This test will be used to test several components of the science matter unit as well as inform instruction for other science units in the spring. The following purposes for the assessment will be addressed:
  1. Inform teacher about student learning in relation to the matter unit
  2. Gauge student literacy levels in a testing environment
  3. Inform the teacher what vocabulary students can recall related to the unit
  4. Inform the teacher how well the students could access the curriculum
  5. Discover common areas of misunderstanding
  6. Discover areas of common understanding
  7. Understand what test taking strategies students use
  8. Understand how explicit the teacher needs to be in the next unit
  9. Note which lessons were more effective or informative than others

Elements of Design

Reliability: The test is reliable because the directions are explicit so students should be able to follow them easily. The wording of the test is appropriate for the grade level and ability levels of the class. Additionally the questions rely on direct material covered in the class so systematic error is unlikely to occur with this assessment. Students may mix up terms that begin with the same letter but if they are confused about a term or word they are reading then they can raise their hand and ask me to answer their questions or concerns. The students may also be confused since there are so many different types of questions as well as parts of the test but the directions are laid out before every question. Additionally, I will be monitoring the class as an additional resource they are allowed to use on top of the images or displayed items.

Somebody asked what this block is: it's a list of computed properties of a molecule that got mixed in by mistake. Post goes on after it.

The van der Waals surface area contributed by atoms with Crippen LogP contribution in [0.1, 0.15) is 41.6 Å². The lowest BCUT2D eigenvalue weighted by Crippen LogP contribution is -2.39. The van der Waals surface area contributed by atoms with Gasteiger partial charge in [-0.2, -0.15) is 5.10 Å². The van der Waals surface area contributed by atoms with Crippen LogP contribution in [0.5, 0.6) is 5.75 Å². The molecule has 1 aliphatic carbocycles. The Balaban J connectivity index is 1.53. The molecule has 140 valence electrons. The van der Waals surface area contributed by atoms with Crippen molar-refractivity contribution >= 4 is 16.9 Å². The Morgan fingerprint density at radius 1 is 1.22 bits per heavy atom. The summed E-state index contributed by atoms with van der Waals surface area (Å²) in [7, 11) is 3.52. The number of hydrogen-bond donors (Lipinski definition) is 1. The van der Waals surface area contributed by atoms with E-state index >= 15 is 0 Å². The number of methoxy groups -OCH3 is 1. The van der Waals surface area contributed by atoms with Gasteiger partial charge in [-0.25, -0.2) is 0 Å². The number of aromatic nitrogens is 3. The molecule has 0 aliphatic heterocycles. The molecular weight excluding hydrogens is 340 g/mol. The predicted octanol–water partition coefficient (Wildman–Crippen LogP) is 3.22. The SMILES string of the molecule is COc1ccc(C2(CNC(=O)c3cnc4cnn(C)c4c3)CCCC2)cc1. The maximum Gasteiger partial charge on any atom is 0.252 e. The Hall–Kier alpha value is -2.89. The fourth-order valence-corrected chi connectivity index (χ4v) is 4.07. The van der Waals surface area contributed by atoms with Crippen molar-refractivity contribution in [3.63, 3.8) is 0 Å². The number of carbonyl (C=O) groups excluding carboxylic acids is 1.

Construct Validity: This test is constructed to test key terms the students should know by the end of this unit. The format is similar to worksheets so it parallels work done in labs and other classwork. This assessment also uses similar formats to other components of their school work such as essay writing (using best practices for self-editing and making quality sentences). Also the students have practiced multiple choice questions before after watching Brain Pop videos. Students have had to use matching skills in a variety of ways as well. The format of the assessment items should be something familiar to them and accurately test their knowledge as well as comprehension from the unit. There is a possibility that certain questions may confuse them but with the directions and myself reinforcing what to do, the students should be able to accomplish the appropriate tasks and answer the items correctly. I made sure to eliminate evidence that might give clues to other questions. The test items line up with the outlined requirements of the TOS balancing the material, type of questions, and cognitive level on the Bloom’s Taxonomy scale.

Content Validity: This assessment accurately tests the content from the curriculum covered as well as required by the SOLs for this unit. Many of the questions are pulled from class worksheets or labs that the students participated in during the unit. The vocabulary definitions are taken nearly word-for-word from lessons covered. The material tested on this assessment is well balanced and represents the instructional emphasis laid out in the TOS to direct the content to the SOLs but in a focused way with purpose and practical application.

Rationale for test items: Most of the items are self-created to personalize the material as well as the content for my intended class of students. The few that were chosen from peer sources incorporated ideas and assessment strategies that I thought would also be appropriate as well as beneficial for my class of students. A test of this capacity can seem a bit lengthy for students at a first grade level so mixing it up and including various ways for students is easier for students to accomplish and remain engaged.

Description of scoring and grading: The essay and coloring test item is the only area for flexible grading which is included below for the essay question. Every other test item only has one correct answer.


Assessment and Answer Key:


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Science Lab Experiments for Dissolving Materials in Water